3 thoughts on “WASTE-FREE IN THE FAR NORTH?

  1. Rachael

    I would like to know more. I am a new resident to Paihia

    I am becoming increasingly concerned about the over-use of plastics and would like some information about how to reduce my use of plastic… food packaging i find very difficult. It is easy to change habits that can be managed individually like shopping bags etc.
    Personally I would like to see brown paper bags in the supermarket again, I have a very vague memory of these as a child. I provide packaged lunches to my customers in a brown paper bag, but unfotunately the contents inside are plastic packaged. I understand food safe laws mean this must be done but it still seems over the top, a packet of biscuits, buscuit sitting in plastic tray- wrapped in plastic, put into a plastic bag. Vegetables picked off the shelf put into plastic bags (why not paper?) then put into plastic bags. Seems rediculously wasteful and very harmful.

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    1. Welcome to Paihia Rachael! Yes, you are not the only one who would like to see an alternative to plastic bags in supermarkets! there is currently a move by groups in Kaipara, Whangarei, Rodney and Far North Districts to push for the Councils of these 4 regions to pass a bylaw banning plastic bags. If you follow ‘Paihia Zero Waste’ Facebook Page, we’ll be posting there as more information comes to hand as to how you can support this. and yes, the food hygiene versus the right of the children of today to grow up within an ecosystem that is nurtured and respected so that they have the chance of health and wellbeing is a challenge. May I suggest that if you are interested in considering other packaging options or just want to share your thinking with others, the ‘NZ Businesses moving towards Zero Waste’ FAcebook group could be a good one to join… and more than happy to catch up sometime – I’m always keen to meet with people keen to see change – all credit to you and thank you for the comment.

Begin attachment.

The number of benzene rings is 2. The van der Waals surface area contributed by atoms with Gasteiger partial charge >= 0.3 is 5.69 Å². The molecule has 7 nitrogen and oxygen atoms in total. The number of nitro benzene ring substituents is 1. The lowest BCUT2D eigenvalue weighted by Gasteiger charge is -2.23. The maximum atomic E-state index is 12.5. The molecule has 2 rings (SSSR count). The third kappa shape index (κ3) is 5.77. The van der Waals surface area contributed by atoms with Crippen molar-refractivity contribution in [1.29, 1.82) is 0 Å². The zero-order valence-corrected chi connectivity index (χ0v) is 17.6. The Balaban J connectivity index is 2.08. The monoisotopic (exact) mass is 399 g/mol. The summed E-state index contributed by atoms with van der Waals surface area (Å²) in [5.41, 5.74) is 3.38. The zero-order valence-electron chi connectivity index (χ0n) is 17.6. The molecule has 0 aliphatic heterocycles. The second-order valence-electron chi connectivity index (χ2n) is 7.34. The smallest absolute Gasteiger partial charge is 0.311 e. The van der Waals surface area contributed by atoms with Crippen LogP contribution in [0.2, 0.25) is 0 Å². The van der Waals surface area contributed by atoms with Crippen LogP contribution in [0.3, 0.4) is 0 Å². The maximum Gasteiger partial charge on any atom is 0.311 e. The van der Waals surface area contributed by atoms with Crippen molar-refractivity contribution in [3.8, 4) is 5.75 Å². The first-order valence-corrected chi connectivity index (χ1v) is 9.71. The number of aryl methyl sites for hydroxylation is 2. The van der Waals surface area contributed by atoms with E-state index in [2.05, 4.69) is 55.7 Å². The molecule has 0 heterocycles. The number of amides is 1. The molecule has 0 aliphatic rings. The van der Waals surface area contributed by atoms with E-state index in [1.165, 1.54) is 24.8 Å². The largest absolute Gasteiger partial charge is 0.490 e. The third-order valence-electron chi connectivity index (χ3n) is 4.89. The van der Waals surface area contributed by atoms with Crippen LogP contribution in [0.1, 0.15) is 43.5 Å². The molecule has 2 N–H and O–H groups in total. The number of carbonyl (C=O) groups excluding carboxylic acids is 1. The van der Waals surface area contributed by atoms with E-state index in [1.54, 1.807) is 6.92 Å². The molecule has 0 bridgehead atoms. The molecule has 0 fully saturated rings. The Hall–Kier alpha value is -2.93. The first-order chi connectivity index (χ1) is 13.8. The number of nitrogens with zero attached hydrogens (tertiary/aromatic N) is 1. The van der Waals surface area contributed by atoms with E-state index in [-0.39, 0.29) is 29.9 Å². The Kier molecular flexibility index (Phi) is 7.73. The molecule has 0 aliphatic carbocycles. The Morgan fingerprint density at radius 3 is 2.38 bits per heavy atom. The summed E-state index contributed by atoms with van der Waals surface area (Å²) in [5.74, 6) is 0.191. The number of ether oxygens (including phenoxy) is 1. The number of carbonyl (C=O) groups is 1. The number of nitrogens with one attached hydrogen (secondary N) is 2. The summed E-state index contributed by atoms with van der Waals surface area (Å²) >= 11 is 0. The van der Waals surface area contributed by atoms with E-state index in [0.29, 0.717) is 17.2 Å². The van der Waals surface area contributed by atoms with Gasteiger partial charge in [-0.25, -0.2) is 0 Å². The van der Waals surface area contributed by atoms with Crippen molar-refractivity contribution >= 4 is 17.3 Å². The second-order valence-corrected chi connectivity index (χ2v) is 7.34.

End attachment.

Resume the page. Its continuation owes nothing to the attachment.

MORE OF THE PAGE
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  2. Warren Snow

    This is an important approach. I love the quote from Rumi. I’ve seen a real mix in the way many council officials view ideas from different sectors of the community. Some ideas can be immediately written as nutty even though they have great elements in them. You need to provide them with a wide spectrum of viewpoints – essentially saying in different ways the same thing. Some will want to propose a deeply more spiritual approach which I feel is an important part of the conversation – all the more credible in this case because it comes to practical proposals. All the more reason to have them in the mix. It was wacky to propose that we focus on resource recovery rather than waste management a few years back, so times change and so they should, although not fast enough. In short I support and endorse Jane’s proposal, but will also put in a separate submission and hope as many others as possible will do the same.